Review: ‘Simplifying the Soul’

My copy of Paula Huston’s “Simplifying the Soul” arrived only a week before the deadline for review, so I must base my review of her Lenten Practices to Renew the Soul (that’s the subtitle) on reading alone and not following each day’s practice. This is a little like reviewing a cookbook on the pictures without making the recipes or a home remodeling book on the grammar without following the advice. The proof is in the pudding, as they say, and I am sadly puddingless.

I am, however, looking forward to using her guide in the coming Lenten season.

Huston practices her Catholic faith as an oblate to a monastic community in California’s Central Coast. As closely as a recovering Evangelical – turned –Anglican like me can figure out, an oblate is a lay person who has made a commitment to practice certain aspects of an order’s rules.

Huston divides the forty days of Lent into seven sections. Each has a theme, such as “Simplifying Space” or “Simplifying Relationships.” Working with the theme, she offers a reading from the Desert Fathers, a meditation based on her own experience and a practice to teach the spiritual lesson. Some are relatively easy, such as skipping the day’s shower to bring home our tendency toward self-pampering. Others are much more challenging, as in spending a day with no cell phone.

As I read through the book, I recognized many lessons (take a break from FaceBook, volunteer at a homeless shelter) as something I have intended to do for years, just as soon as my busy life allowed. This is, of course, the very definition of spiritual discipline: Making room to do the things we know we should do by choosing the eternal over the insistent.

Huston comes off as all-too relatable to the modern woman of faith: A mother of four with career aspirations (like me, a writer) and high domestic goals (she describes ambitious landscaping designs that would realistically require a full time gardener), she knows the soccer-practice-driving, deadline-driven, coffee-fueled merry go round that is modern womanhood. Yet she found it important and beneficial to tone down some of the busy-ness to practice spiritual disciplines.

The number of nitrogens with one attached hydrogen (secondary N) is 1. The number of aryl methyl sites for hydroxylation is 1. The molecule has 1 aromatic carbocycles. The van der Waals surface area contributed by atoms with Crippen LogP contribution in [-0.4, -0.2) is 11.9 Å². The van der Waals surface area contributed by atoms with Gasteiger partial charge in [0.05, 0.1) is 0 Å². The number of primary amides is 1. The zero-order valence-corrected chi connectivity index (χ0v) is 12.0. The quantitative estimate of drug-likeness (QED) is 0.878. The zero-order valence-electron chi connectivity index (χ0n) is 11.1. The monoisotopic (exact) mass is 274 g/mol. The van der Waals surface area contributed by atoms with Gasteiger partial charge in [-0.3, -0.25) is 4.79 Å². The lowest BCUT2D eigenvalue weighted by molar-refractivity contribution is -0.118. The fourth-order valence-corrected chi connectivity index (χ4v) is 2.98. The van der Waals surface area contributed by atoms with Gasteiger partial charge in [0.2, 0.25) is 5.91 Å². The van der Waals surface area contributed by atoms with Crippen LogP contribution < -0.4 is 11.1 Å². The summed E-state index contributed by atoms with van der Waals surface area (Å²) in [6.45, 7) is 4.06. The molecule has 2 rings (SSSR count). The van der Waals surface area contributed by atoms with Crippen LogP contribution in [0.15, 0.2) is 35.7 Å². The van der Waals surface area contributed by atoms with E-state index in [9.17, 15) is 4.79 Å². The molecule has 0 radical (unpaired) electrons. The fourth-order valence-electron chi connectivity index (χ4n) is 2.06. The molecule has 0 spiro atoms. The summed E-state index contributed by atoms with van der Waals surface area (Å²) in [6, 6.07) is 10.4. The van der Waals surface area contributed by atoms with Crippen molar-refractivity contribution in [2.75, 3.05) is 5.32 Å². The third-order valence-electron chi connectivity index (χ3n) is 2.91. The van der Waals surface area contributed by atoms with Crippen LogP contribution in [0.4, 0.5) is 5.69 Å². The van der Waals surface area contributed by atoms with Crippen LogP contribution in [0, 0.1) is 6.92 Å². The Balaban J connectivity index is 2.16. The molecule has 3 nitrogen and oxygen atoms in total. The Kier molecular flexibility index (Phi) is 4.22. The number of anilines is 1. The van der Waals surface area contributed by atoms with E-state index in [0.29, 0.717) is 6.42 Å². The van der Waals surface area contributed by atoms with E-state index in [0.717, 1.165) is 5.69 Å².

As a child of the freewheeling Jesus-people churches of California in the 80s, I find myself hungry for connection to the faith’s past, so learning about the Desert Fathers and disciplines like Examens of Conscience or meditation feed a spot in my soul. Huston is Catholic, which I am not, so certain days exercises will have to be tweaked: Attending a worship service instead of Mass, praying the Lord’s Prayer instead of the rosary. Still, her call to apologize to someone who is angry with you or forgive someone who has wronged you will apply to all practitioners of Christian faith. I suspect they are equally challenging for all of us.

The forty days of faithfulness challenge will be hard to pull off, but as Huston says, “if not us, who else?” We are the representatives of Christ in this place and time.

With an earnest attempt to work through her steps, I expect a heart well prepared for the joy and miracle of Easter morning.


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